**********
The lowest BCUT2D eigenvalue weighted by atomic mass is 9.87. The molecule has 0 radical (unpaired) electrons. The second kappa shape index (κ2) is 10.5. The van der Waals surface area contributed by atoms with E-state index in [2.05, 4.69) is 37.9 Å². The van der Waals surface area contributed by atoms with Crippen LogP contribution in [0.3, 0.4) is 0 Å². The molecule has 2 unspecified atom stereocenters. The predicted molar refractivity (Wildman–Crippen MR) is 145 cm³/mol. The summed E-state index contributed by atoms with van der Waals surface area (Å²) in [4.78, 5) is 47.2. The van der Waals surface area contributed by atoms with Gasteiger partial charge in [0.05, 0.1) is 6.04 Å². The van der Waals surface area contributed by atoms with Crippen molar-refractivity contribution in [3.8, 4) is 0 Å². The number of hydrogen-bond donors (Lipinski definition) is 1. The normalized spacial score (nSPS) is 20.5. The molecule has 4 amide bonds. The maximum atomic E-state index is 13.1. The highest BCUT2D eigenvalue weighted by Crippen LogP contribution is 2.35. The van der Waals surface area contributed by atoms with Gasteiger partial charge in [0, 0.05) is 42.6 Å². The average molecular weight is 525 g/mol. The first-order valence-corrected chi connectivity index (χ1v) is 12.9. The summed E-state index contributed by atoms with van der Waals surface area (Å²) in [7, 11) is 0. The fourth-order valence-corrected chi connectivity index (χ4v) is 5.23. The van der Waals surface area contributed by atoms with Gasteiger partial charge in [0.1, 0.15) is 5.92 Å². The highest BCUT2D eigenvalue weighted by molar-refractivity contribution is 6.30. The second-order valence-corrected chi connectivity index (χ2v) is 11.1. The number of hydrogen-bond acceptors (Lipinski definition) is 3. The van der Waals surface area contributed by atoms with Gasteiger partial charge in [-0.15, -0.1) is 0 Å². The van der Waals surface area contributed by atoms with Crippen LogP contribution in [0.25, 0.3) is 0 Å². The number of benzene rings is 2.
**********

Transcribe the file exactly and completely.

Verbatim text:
The lowest BCUT2D eigenvalue weighted by atomic mass is 9.87. The molecule has 0 radical (unpaired) electrons. The second kappa shape index (κ2) is 10.5. The van der Waals surface area contributed by atoms with E-state index in [2.05, 4.69) is 37.9 Å². The van der Waals surface area contributed by atoms with Crippen LogP contribution in [0.3, 0.4) is 0 Å². The molecule has 2 unspecified atom stereocenters. The predicted molar refractivity (Wildman–Crippen MR) is 145 cm³/mol. The summed E-state index contributed by atoms with van der Waals surface area (Å²) in [4.78, 5) is 47.2. The van der Waals surface area contributed by atoms with Gasteiger partial charge in [0.05, 0.1) is 6.04 Å². The van der Waals surface area contributed by atoms with Crippen molar-refractivity contribution in [3.8, 4) is 0 Å². The number of hydrogen-bond donors (Lipinski definition) is 1. The normalized spacial score (nSPS) is 20.5. The molecule has 4 amide bonds. The maximum atomic E-state index is 13.1. The highest BCUT2D eigenvalue weighted by Crippen LogP contribution is 2.35. The van der Waals surface area contributed by atoms with Gasteiger partial charge in [0, 0.05) is 42.6 Å². The average molecular weight is 525 g/mol. The first-order valence-corrected chi connectivity index (χ1v) is 12.9. The summed E-state index contributed by atoms with van der Waals surface area (Å²) in [7, 11) is 0. The fourth-order valence-corrected chi connectivity index (χ4v) is 5.23. The van der Waals surface area contributed by atoms with Gasteiger partial charge in [0.1, 0.15) is 5.92 Å². The highest BCUT2D eigenvalue weighted by molar-refractivity contribution is 6.30. The second-order valence-corrected chi connectivity index (χ2v) is 11.1. The number of hydrogen-bond acceptors (Lipinski definition) is 3. The van der Waals surface area contributed by atoms with Gasteiger partial charge in [-0.15, -0.1) is 0 Å². The van der Waals surface area contributed by atoms with Crippen LogP contribution in [0.25, 0.3) is 0 Å². The number of benzene rings is 2.